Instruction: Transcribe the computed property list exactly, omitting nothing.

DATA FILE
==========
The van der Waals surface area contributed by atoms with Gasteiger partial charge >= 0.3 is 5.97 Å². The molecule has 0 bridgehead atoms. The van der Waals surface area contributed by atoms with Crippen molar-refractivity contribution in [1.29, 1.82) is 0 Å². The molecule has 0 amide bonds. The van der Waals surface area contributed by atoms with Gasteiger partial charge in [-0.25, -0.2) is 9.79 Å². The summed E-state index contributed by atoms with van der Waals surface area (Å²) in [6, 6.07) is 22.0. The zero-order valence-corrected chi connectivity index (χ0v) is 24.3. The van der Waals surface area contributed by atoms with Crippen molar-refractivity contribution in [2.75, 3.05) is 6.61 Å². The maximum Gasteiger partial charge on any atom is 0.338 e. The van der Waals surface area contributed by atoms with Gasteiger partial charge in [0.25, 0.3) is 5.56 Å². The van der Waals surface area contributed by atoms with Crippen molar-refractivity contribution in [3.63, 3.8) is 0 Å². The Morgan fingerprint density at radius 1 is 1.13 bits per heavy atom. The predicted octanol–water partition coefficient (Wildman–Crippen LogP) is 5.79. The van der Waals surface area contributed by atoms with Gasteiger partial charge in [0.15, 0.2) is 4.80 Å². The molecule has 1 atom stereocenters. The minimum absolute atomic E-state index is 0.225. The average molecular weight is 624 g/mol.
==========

The van der Waals surface area contributed by atoms with Gasteiger partial charge >= 0.3 is 5.97 Å². The molecule has 0 bridgehead atoms. The van der Waals surface area contributed by atoms with Crippen molar-refractivity contribution in [1.29, 1.82) is 0 Å². The molecule has 0 amide bonds. The van der Waals surface area contributed by atoms with Gasteiger partial charge in [-0.25, -0.2) is 9.79 Å². The summed E-state index contributed by atoms with van der Waals surface area (Å²) in [6, 6.07) is 22.0. The zero-order valence-corrected chi connectivity index (χ0v) is 24.3. The van der Waals surface area contributed by atoms with Crippen molar-refractivity contribution in [2.75, 3.05) is 6.61 Å². The maximum Gasteiger partial charge on any atom is 0.338 e. The van der Waals surface area contributed by atoms with Gasteiger partial charge in [0.25, 0.3) is 5.56 Å². The van der Waals surface area contributed by atoms with Crippen molar-refractivity contribution in [3.63, 3.8) is 0 Å². The Morgan fingerprint density at radius 1 is 1.13 bits per heavy atom. The predicted octanol–water partition coefficient (Wildman–Crippen LogP) is 5.79. The van der Waals surface area contributed by atoms with Gasteiger partial charge in [0.15, 0.2) is 4.80 Å². The molecule has 1 atom stereocenters. The minimum absolute atomic E-state index is 0.225. The average molecular weight is 624 g/mol.